Biologists warn that secure nesting cover is declining in the prairies, and May counts may not be reflective of the fall flight
Severe declines of grassland nesting cover have biologists worried about duck production in the Dakotas.
Duck and goose seasons are still weeks away, but a lot has been happening in the waterfowl world. Here’s the latest summer news.
Bird mortality from highly pathogenic avian influenza has declined substantially in 2023, and although officials acknowledge that the worst might be finished, they cautioned that danger remains.
During the past six months, more than 500 wild-bird deaths have been attributed to HPAI in the United States, according to Centers for Disease Control and Prevention data. That contrasts sharply to the scene a year ago, when thousands of cases were being reported. Since January 1, 2022, the U.S. Department of Agriculture has detected HPAI in 7,144 wild birds in 1,027 counties. (That’s believed to represent only a fraction of actual cases, as it’s difficult to sample wild birds.)
Cases are also down in domestic birds. A news release from the USDA’s Animal and Plant Health Inspection Services said HPAI hasn’t been detected in commercial poultry since April or backyard poultry since May.
However, authorities aren’t letting their guard down yet.
“HPAI is still prevalent in many parts of the world, and in wild bird populations, and the threat remains high,” the APHIS news release said.
The recent avian influenza outbreak is considered the worst in United States history. The disease, caused by a virus, swept through North American bird populations during Spring 2022, and more than 58 million birds in 47 states died from infection or been culled because of possible exposure. This strain of avian influenza, believed to have been brought to the United States by migratory birds, appears to be especially devastating on wild birds, including waterfowl. Biologists say it poses little risk to humans. Still, it prompted a brief ban on the importation of game-bird carcasses from Canada in September 2022.
North Dakota Ducks Up, But …
The North Dakota Game and Fish Department’s May 2023 spring breeding duck survey showed more than 3.4 million birds, up about 1.5% from 2022. That was the 23rd highest index on record and was about 39% higher than the long-term (1948 through 2022) average. And although the total number of total wetlands was down 26% from 2022, it remained about 76% above the long-term average.
Still, officials say those numbers might actually reveal a problem: Waterfowl resources continue to decline in North Dakota, a major production state, because of diminished reproductive potential being limited by secure nesting cover.
“As with all May waterfowl surveys, we are counting what remains of last year’s fall flight,” Mike Szymanski, migratory game bird supervisor with NDGFD, said in an agency press release. “After a modest production year last year, duck numbers were flat relative to responses that are more typical with abundant water on the landscape. Moreover, a large decrease in the number of ducks observed in areas with good wetland conditions (the Drift Prairie) is emblematic of a broader population that has declined overall. Such observations may be more typical as prospects for large fall flights decline from those of the 1994 to 2016 time period.”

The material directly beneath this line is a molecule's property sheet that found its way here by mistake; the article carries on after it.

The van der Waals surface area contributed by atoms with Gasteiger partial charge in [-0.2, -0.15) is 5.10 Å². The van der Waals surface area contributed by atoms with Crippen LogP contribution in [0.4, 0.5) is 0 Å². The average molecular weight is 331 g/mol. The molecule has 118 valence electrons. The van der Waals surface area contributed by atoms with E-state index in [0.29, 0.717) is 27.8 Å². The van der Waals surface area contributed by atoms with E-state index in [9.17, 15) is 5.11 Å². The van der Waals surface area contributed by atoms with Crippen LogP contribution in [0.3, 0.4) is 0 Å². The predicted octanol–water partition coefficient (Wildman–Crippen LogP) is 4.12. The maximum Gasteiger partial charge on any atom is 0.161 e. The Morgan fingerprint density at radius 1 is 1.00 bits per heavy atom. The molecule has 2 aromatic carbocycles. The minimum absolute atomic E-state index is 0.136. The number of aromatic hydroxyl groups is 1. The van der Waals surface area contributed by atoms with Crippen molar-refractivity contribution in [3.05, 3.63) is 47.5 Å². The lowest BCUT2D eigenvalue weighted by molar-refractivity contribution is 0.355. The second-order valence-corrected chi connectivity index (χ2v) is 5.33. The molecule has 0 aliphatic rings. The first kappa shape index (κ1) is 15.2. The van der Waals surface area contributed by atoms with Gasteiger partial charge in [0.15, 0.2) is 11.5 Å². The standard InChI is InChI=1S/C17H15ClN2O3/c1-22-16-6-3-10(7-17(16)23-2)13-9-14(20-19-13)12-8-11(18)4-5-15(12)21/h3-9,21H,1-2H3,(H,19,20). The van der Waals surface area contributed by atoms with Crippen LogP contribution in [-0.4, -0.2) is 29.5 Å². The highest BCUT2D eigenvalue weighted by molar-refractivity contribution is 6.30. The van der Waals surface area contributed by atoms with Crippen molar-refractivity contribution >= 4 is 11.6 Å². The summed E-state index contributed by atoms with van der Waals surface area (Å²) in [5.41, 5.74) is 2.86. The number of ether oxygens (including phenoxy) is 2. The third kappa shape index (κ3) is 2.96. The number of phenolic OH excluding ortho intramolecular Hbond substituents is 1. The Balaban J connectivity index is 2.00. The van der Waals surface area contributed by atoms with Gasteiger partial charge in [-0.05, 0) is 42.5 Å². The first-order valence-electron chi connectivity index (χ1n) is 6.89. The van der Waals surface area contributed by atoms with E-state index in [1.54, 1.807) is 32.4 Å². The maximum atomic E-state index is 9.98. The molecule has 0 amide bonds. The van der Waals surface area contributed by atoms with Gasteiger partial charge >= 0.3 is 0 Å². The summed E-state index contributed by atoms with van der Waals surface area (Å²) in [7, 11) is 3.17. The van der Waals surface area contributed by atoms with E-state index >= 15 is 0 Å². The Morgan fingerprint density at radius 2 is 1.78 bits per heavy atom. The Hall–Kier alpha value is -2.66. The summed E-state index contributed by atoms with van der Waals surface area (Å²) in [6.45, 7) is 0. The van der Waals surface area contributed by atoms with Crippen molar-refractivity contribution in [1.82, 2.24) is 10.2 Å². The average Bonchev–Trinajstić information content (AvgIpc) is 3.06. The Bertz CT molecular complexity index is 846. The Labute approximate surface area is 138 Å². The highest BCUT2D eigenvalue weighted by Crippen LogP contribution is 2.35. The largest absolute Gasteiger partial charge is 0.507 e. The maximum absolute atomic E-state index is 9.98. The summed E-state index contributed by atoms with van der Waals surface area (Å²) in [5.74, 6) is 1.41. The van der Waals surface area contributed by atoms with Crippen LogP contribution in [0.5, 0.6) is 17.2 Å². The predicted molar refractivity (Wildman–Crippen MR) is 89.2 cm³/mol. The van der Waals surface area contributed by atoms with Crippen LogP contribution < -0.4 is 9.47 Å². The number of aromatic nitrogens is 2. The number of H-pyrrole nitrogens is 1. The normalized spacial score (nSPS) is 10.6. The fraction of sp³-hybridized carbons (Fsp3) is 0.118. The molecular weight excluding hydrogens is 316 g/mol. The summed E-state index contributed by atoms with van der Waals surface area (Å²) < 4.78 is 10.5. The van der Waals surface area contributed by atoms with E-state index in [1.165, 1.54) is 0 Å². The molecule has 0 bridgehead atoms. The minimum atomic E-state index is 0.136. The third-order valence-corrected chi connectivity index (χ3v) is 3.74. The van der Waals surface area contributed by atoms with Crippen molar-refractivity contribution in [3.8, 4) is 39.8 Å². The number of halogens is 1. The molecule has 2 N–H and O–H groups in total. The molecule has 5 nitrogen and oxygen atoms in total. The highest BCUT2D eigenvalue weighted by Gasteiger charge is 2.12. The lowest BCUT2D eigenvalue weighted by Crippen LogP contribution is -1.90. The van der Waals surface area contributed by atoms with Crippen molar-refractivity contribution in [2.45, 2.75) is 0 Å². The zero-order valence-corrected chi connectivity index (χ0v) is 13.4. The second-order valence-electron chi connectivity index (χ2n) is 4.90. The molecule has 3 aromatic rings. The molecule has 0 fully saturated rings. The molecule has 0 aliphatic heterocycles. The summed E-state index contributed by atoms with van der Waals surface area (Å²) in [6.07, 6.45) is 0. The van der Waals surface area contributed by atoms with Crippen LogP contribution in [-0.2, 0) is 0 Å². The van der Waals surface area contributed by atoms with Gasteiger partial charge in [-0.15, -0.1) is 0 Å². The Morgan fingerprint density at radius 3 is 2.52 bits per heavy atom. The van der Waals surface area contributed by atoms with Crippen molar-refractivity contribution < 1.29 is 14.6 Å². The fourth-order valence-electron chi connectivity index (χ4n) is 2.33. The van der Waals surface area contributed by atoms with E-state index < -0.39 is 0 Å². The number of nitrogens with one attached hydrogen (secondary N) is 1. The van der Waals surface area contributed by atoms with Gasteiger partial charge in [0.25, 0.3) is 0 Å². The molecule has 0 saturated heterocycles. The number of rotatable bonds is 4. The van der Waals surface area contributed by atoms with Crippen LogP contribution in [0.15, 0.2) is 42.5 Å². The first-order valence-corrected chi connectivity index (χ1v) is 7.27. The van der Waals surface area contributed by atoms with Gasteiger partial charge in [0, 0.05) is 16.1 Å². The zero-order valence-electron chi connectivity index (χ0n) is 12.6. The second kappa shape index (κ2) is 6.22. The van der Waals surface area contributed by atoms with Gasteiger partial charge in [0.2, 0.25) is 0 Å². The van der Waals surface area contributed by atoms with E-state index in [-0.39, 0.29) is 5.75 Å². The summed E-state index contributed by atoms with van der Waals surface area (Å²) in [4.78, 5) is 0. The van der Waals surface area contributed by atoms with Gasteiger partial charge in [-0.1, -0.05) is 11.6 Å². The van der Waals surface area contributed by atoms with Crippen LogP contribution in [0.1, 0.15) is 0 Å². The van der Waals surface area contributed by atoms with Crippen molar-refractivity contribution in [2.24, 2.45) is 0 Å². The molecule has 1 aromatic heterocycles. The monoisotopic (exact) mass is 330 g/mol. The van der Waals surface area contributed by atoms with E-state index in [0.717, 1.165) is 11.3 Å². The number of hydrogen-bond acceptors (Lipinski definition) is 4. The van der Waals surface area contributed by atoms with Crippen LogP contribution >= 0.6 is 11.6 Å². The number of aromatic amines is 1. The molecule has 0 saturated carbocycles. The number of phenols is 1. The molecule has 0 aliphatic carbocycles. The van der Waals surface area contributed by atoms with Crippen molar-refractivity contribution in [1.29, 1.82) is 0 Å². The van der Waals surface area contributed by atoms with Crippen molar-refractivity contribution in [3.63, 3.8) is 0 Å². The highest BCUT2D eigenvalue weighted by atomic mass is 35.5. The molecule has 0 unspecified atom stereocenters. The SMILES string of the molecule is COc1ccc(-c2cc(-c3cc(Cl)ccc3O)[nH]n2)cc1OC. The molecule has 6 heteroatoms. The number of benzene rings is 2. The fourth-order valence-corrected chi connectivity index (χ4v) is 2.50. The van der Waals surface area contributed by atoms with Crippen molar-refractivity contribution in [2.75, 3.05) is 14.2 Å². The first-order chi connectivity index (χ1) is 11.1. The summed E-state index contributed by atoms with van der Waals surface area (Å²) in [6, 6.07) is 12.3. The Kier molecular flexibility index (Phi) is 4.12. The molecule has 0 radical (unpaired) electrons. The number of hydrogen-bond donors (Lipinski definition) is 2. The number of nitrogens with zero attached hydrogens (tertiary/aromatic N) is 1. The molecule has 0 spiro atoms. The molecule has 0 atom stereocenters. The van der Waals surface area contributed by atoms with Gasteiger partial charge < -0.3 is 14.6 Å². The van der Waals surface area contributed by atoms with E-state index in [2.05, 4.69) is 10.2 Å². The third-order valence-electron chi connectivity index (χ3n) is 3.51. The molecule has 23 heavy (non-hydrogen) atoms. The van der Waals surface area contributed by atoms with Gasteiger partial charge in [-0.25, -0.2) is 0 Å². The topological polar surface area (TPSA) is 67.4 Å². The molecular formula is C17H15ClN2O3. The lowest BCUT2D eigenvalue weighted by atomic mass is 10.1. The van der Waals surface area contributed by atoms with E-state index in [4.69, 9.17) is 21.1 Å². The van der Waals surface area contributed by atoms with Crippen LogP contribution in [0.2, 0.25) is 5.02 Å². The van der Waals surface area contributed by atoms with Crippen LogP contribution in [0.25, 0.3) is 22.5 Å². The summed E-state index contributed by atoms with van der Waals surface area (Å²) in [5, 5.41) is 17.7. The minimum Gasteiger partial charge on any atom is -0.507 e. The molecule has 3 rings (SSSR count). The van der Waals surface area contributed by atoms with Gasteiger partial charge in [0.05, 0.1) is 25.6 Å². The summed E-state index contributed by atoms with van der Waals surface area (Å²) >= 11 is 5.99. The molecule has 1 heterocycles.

Szymanski said North Dakota’s breeding duck numbers typically trend with wetland conditions. However, because of reduced nesting cover, production will likely suffer when compared to previous years.
“After a nominal increase, the overall number of ducks is still above the 75-year average but 15% below the 1994 through 2016 average,” he said. “Breeding duck indices above 4 million in the state will be unlikely, even during the wettest years, unless our upland nesting habitats improve. The Dakotas will no longer be able to consistently buoy mid-continent duck populations without large numbers of acres of secure nesting cover on the landscape in the form of perennial grasses provided by programs like CRP.”
CRP acres in North Dakota peaked about 15 years ago at almost 3.4 million acres, according to NDGFD. Currently, about 1.1 million acres are enrolled in the program, and the availability of critical nesting habitat has decreased significantly by comparison.
“We’ve lost about 2.25 million acres of CRP in North Dakota since 2007, plus a bunch more grass that was made up of native habitat and other odd areas,” Szymanski said. “We didn’t lose it all at once, and the population didn’t decline all at once. So the population has slowly been going down, with 2016 really marking the end of that fantastic era of super-abundant ducks, as the result of abundant perennial nesting cover, abundant water, and hardly any red fox.”
Of course, duck hunters wonder if the disturbing trend can be reversed. Szymanski said it doesn’t look rosy.
“There is no simple answer, except that the simple answer is tough to accomplish,” he said. “We need more secure upland nesting habitat for ground-nesting birds if we’re going to have an abundant resource for duck hunters in North Dakota and elsewhere in the Central and Mississippi flyways. The Dakotas have been carrying mid-continent duck populations for over 20 years. Without the nesting habitat that we’ve had, I don’t know where we’re going to end up, but I wouldn’t expect good things to come.”
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